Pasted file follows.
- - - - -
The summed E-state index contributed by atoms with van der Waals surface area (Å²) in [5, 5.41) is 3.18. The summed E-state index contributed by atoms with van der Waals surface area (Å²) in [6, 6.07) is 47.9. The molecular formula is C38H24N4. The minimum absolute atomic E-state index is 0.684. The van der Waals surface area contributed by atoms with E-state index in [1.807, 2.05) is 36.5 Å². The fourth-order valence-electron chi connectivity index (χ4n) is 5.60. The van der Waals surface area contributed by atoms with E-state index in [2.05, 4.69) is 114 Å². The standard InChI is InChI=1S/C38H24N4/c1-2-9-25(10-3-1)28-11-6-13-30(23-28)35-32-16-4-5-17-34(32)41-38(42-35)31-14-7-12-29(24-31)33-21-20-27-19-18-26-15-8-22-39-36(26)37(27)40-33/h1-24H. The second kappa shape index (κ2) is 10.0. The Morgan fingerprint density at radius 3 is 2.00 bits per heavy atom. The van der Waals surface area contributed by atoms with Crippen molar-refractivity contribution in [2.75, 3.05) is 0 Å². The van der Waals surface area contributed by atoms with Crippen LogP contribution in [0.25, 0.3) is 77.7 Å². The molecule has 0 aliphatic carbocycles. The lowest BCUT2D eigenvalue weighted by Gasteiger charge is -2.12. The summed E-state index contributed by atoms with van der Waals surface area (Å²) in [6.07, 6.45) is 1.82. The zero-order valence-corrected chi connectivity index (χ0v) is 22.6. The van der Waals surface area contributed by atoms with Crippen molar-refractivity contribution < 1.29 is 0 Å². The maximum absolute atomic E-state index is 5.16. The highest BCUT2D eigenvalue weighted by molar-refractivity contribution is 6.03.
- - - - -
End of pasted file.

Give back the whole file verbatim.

The summed E-state index contributed by atoms with van der Waals surface area (Å²) in [5, 5.41) is 3.18. The summed E-state index contributed by atoms with van der Waals surface area (Å²) in [6, 6.07) is 47.9. The molecular formula is C38H24N4. The minimum absolute atomic E-state index is 0.684. The van der Waals surface area contributed by atoms with E-state index in [1.807, 2.05) is 36.5 Å². The fourth-order valence-electron chi connectivity index (χ4n) is 5.60. The van der Waals surface area contributed by atoms with E-state index in [2.05, 4.69) is 114 Å². The standard InChI is InChI=1S/C38H24N4/c1-2-9-25(10-3-1)28-11-6-13-30(23-28)35-32-16-4-5-17-34(32)41-38(42-35)31-14-7-12-29(24-31)33-21-20-27-19-18-26-15-8-22-39-36(26)37(27)40-33/h1-24H. The second kappa shape index (κ2) is 10.0. The Morgan fingerprint density at radius 3 is 2.00 bits per heavy atom. The van der Waals surface area contributed by atoms with Crippen molar-refractivity contribution in [2.75, 3.05) is 0 Å². The van der Waals surface area contributed by atoms with Crippen LogP contribution in [0.25, 0.3) is 77.7 Å². The molecule has 0 aliphatic carbocycles. The lowest BCUT2D eigenvalue weighted by Gasteiger charge is -2.12. The summed E-state index contributed by atoms with van der Waals surface area (Å²) in [6.07, 6.45) is 1.82. The zero-order valence-corrected chi connectivity index (χ0v) is 22.6. The van der Waals surface area contributed by atoms with Crippen molar-refractivity contribution < 1.29 is 0 Å². The maximum absolute atomic E-state index is 5.16. The highest BCUT2D eigenvalue weighted by molar-refractivity contribution is 6.03.